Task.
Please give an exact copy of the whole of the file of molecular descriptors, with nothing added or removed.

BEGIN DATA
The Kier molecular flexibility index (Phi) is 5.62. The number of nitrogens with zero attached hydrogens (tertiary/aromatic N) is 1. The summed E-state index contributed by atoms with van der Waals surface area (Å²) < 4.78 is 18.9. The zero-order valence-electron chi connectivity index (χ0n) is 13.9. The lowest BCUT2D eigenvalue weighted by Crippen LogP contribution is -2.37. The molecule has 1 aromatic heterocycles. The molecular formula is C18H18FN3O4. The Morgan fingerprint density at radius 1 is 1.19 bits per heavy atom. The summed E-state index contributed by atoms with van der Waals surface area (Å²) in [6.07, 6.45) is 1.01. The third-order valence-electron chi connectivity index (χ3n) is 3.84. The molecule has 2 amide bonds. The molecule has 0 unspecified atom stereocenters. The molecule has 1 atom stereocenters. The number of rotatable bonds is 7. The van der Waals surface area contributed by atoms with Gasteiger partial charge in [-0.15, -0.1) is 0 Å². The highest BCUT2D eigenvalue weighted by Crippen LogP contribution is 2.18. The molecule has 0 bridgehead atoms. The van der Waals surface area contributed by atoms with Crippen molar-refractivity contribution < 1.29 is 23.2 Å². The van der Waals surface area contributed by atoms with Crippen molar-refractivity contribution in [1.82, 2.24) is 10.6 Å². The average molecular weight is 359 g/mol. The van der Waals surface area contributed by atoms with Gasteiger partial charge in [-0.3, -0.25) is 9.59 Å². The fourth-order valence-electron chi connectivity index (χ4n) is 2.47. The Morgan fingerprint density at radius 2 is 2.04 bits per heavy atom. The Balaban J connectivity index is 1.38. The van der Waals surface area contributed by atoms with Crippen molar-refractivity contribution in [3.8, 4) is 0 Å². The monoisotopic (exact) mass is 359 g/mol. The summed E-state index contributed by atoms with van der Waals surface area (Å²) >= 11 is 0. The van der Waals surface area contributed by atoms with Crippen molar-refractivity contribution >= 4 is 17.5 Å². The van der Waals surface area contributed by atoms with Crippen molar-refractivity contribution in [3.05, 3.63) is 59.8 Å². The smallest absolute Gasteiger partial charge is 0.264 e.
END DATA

The Kier molecular flexibility index (Phi) is 5.62. The number of nitrogens with zero attached hydrogens (tertiary/aromatic N) is 1. The summed E-state index contributed by atoms with van der Waals surface area (Å²) < 4.78 is 18.9. The zero-order valence-electron chi connectivity index (χ0n) is 13.9. The lowest BCUT2D eigenvalue weighted by Crippen LogP contribution is -2.37. The molecule has 1 aromatic heterocycles. The molecular formula is C18H18FN3O4. The Morgan fingerprint density at radius 1 is 1.19 bits per heavy atom. The summed E-state index contributed by atoms with van der Waals surface area (Å²) in [6.07, 6.45) is 1.01. The third-order valence-electron chi connectivity index (χ3n) is 3.84. The molecule has 2 amide bonds. The molecule has 0 unspecified atom stereocenters. The molecule has 1 atom stereocenters. The number of rotatable bonds is 7. The van der Waals surface area contributed by atoms with Gasteiger partial charge in [-0.15, -0.1) is 0 Å². The highest BCUT2D eigenvalue weighted by Crippen LogP contribution is 2.18. The molecule has 0 bridgehead atoms. The van der Waals surface area contributed by atoms with Crippen molar-refractivity contribution < 1.29 is 23.2 Å². The van der Waals surface area contributed by atoms with Crippen molar-refractivity contribution in [1.82, 2.24) is 10.6 Å². The average molecular weight is 359 g/mol. The van der Waals surface area contributed by atoms with Gasteiger partial charge in [-0.3, -0.25) is 9.59 Å². The fourth-order valence-electron chi connectivity index (χ4n) is 2.47. The Morgan fingerprint density at radius 2 is 2.04 bits per heavy atom. The Balaban J connectivity index is 1.38. The van der Waals surface area contributed by atoms with Crippen molar-refractivity contribution in [3.8, 4) is 0 Å². The monoisotopic (exact) mass is 359 g/mol. The summed E-state index contributed by atoms with van der Waals surface area (Å²) >= 11 is 0. The van der Waals surface area contributed by atoms with Crippen molar-refractivity contribution >= 4 is 17.5 Å². The van der Waals surface area contributed by atoms with Crippen molar-refractivity contribution in [3.05, 3.63) is 59.8 Å². The smallest absolute Gasteiger partial charge is 0.264 e.